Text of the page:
Is A High-Power LED The Best Choice For Your Application?

Feb. 16, 2012
A few considerations can eliminate the gray area in your design choices.

Fig 1. Single 1-W LEDs can serve as high-power, high-brightness devices.

Fig 2. Certain LED applications fall into a gray area where low-power and high-power components both can fit the bill. However, choosing which one to use requires more consideration.

Developments in high-power LEDs represent one of the most significant innovations to hit the lighting industry in recent years. Loosely defined as LEDs with at least a 1-W capacity, high-power or high-brightness LEDs have invigorated the industry by offering unparalleled benefits in lighting performance, energy efficiency, durability, and cost savings.

But while these benefits have been rightfully celebrated in industry publications and reflected in the rapidly expanding high-power catalogues of top LED manufacturers and leading suppliers, high power isn’t necessarily the best choice for every light technology application. In fact, standard LED technology can provide comparable brightness performance in many situations while generating significant cost, design, and performance benefits.

Standard Versus High-Power LEDs

To illustrate how a standard LED array can provide significant design process, cost, and real-estate savings compared to a high-power LED, consider a theoretical application that requires 90 lumens of light output or brightness. This brightness can be achieved by using a single 1-W high-power LED or an array of six standard LEDs (Fig. 1).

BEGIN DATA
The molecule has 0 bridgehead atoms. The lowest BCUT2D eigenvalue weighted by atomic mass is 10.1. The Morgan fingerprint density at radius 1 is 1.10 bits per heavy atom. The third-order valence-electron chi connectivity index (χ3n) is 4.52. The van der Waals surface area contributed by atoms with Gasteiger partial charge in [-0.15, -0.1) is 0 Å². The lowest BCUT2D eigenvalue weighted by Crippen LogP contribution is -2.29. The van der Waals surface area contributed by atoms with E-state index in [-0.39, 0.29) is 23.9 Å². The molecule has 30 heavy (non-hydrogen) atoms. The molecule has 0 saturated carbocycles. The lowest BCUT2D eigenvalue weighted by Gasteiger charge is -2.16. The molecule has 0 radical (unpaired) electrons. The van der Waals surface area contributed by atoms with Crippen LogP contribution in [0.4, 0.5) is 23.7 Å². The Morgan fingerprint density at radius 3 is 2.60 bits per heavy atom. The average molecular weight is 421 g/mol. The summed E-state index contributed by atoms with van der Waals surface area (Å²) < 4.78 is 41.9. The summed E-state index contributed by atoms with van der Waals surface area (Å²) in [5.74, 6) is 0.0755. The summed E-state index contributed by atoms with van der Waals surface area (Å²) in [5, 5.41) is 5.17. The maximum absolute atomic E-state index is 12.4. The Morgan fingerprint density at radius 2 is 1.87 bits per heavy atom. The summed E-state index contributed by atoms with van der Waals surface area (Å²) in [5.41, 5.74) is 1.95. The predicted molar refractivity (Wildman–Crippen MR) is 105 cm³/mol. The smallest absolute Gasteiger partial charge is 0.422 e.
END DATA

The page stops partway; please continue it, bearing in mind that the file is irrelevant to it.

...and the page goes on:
The design process required for a standard LED array can be far simpler than that required for a high-power technology because of greatly simplified thermal-management considerations. In our example, the 1-W LED will be driven at 350 mA of current compared to just 120 mA of current for the array of six standard LEDs.

The high-power technology will require a heatsink and metal-core printed-circuit board (MCPCB) to ensure the junction temperature isn’t high enough to cause a loss in efficacy, a decrease in life hours, or color degradation. Standard LEDs don’t require heatsinks, an MCPCB, capacitors, or resistors, so they’re easier to design, test, and manufacture. This simplified process not only saves time and money during the manufacturing process, it speeds up time-to-market as well.

Cost Savings

The thermal management needs of a high-power LED can add significant cost to the LED. The most costly design addition is the heatsink, which can be made from a variety of metal materials from relatively inexpensive aluminum to more conductive but also more expensive materials such as copper and silver. These expensive materials can add between $1 and $10 to the cost of the high-power product, a cost that isn’t applicable to standard LED devices.

Similarly, high-power LEDs also require the use of an MCPCB to serve as another passive cooling technique for controlling junction temperature. These boards dissipate heat more efficiently than the more affordable FR4 PCBs used with standard LEDs because materials in MCPCBs have better thermal conductivity. However, they can be up to five times more expensive than the FR4 PCBs. The ability to use a more affordable FR4 PCB, eliminate the need for an expensive heatsink, and simplify design considerations can lead to cost savings up to 60%.

Real Estate Savings

Finally, when there are significant internal space limitations in a device, a standard LED will again often be the best choice. As mentioned, high-power LEDs require the addition of heatsinks, a bulky cooling technology overall. Their primary task is to create more surface area to be cooled by convection and radiation. A larger surface area can help reduce heat more effectively, but it also adds bulk to the high-power LED, which can create design obstacles in smaller spaces and smaller products.